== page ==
Tag Archives: Skyhawk

Argentina desperately seeking Mirage

Cash-low Argentina is so desperately seeking new fighter jets, that it is looking to put budget priced French fighter jets from the 1970s back in the air.

The defence minister of the Latin-American nation recently paid a visit to France, trying to have Paris agree to an affordable price tag for 12 Dassault-made fighter jets retired by the French Air Force (Armée de l’Air). Buenos Aires is looking for six Mirage F1s plus six Mirage 2000s, or a dozen of either one of the types. A 2013 deal with Spain seems to have hit the sand barrier somewhere.

FAM IA 58 Pucará

To Argentina’s main conservative daily newspaper, La Nacion, Mr. Julio Martinez also said he is hoping that France would like to provide new engines so that the Argentine Air Force (Fuerza Aérea Argentina) is able to bring 20 IA 58 Pucará ground attack and counter-insurgency aircraft back into the sky. Fábrica Militar de Aviones (FAM) produced 110 of these two-engine propeller aircraft between 1976 and 1986, with the type still operational in both Argentine and Uruguay.

An Argentinian made  Fábrica Militar de Aviones (FMA) IA 58 Pucará, here in service with the Uruguayan Air Force (Image © Ralph Blok)
An Argentinian made Fábrica Militar de Aviones (FMA) IA 58 Pucará, here in service with the Uruguayan Air Force (Image © Ralph Blok)


Despite its known good operational status and relatively low cost for flight hours and maintenance, Buenos Aires is said not to seek purchase of the US-made Lockheed Martin F-16 that is flown – among others – by neighbouring Chile. An official reason for not buying the F-16 other that “not in the interest of the nation” has not been given. For some time even a wild story circulated that frustrated policy makers in the Argentinian capital were looking for a Russian bomber solution.

A former IAF Skyhawk, now working for a civil contractor. (Image © Elmer van Hest)
A-4s similar to this former Israeli example were grounded in Argentina in January 2016 (Image © Elmer van Hest)

A-4 Fightinghawk

The Fuerza Aérea Argentina has currently no fighter jets on strenght, after the 22 remaining McDonnell Douglas A-4AR Fightinghawks and three (O)A-4ARs were grounded at Villa Reynolds Airbase in January 2016 because of the lack of spare parts and other airworthiness issues. Earlier the service decommissioned its Dassault Mirage III and IAI Fingers / AMD M5 Dagger units at Tandil Airbase. That leaves the nation with only 32 IA 58 Pucarás on frontline duty, of which many are down for maintenance.

An AT-63 Pampa II (Image © Fábrica Argentina de Aviones)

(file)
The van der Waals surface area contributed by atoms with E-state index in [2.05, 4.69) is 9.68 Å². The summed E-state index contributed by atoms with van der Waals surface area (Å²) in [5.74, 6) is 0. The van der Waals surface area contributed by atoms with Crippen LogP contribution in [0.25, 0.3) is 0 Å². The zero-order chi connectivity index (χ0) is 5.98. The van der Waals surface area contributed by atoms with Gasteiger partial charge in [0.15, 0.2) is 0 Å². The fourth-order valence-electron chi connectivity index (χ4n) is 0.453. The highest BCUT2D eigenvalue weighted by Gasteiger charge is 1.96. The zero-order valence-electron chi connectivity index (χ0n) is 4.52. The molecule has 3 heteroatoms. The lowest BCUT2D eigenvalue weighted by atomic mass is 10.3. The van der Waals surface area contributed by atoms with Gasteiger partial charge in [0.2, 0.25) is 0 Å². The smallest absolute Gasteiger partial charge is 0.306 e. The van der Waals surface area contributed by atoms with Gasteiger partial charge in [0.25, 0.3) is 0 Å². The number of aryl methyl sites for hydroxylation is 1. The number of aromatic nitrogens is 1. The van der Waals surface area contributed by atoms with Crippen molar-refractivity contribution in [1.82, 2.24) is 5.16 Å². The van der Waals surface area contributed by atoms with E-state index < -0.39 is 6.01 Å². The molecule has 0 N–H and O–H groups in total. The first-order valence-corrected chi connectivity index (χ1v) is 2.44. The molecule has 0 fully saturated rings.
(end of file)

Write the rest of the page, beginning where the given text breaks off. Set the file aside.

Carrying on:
An AT-63 Pampa II (Image © Fábrica Argentina de Aviones)


The about two dozen FMA IA 63 Pampas (35 ordered) are not suited for combat, and the 14 remaining Embraer EMB-312 Tucanos can only be used for limited ground support and counter-insurgency operations.

© 2016 Airheadsfly.com senior contributor Marcel Burger
Featured image (top): Retired French Air Force Mirage F1s might be put to new use in Argentine skies (Image © Marcel Burger)

The end for A-4 Skyhawk in Israel

The Israeli Air Force (IAF) on Sunday 13 December said good bye to the McDonnell Douglas A-4 Skyhawk after 48 years of service. A formation flight flew over all IAF bases on Sunday morning. The Alenia Aermacchi M-346 Master takes over the A-4’s training duties.

The Skyhawks flew for the final time from Hatzerim airbase, witnessed by many active and former IAF-personnel. Virtually every pilot in the IAF flew the A-4 at one time or another, as the type was reponsible for pilot training over the last decades. It was applauded for its reliability during the farewell ceremony.

The first Skyhawk – called Ayit ( Eagle) in Hebrew – arrived in Israel on 29 December 1967 when the first four were unloaded from a ship in Haifa harbour. The type saw combat during various conflicts between Israel and its neighbouring states from 1967 until 1970. During the 1973 Yom Kippur war, Skyhawks flew 1,000 operational sorties.

Two seater A-4 Skyhawks were the most numerous in flight training. (Image © IAF)
Two seater A-4 Skyhawks were the most numerous in flight training. (Image © IAF)

Flight School
In the nineties, 102 The Flying Tigers squadron, a long time Skyhawk user, was transformed into a flight school for future pilots and weapons operators. A large number of Skyhawks was sold to new users, among them various companies providing training assets to Western air forces.

On 9 July 2014, the first Alenia Aermacchi M-346 Masters arrived in Israel. Just months later, a new Flight Training Center for the new, Italian made trainer jet was ready for use, marking the beginning of the end for the A-4.

Close to 20 of 30 M-346 trainer jets ordered, have been delivered so far. Last June, the first student pilots earned their wings on the Skyhawk’s replacement.

The A-4 now only remains in use in Argentina and Brazil. The first of 12 Skyhawks was re-delivered to the Brazilian Navy (Marinha do Brasil) earlier this year after being upgraded.

© 2015 Airheadfly.com editor Elmer van Hest
Featured image: A set of Skyhawks awaits take off clearance. (Image © IAF

A former IAF Skyhawk, now working for a civil contractor. (Image © Elmer van Hest)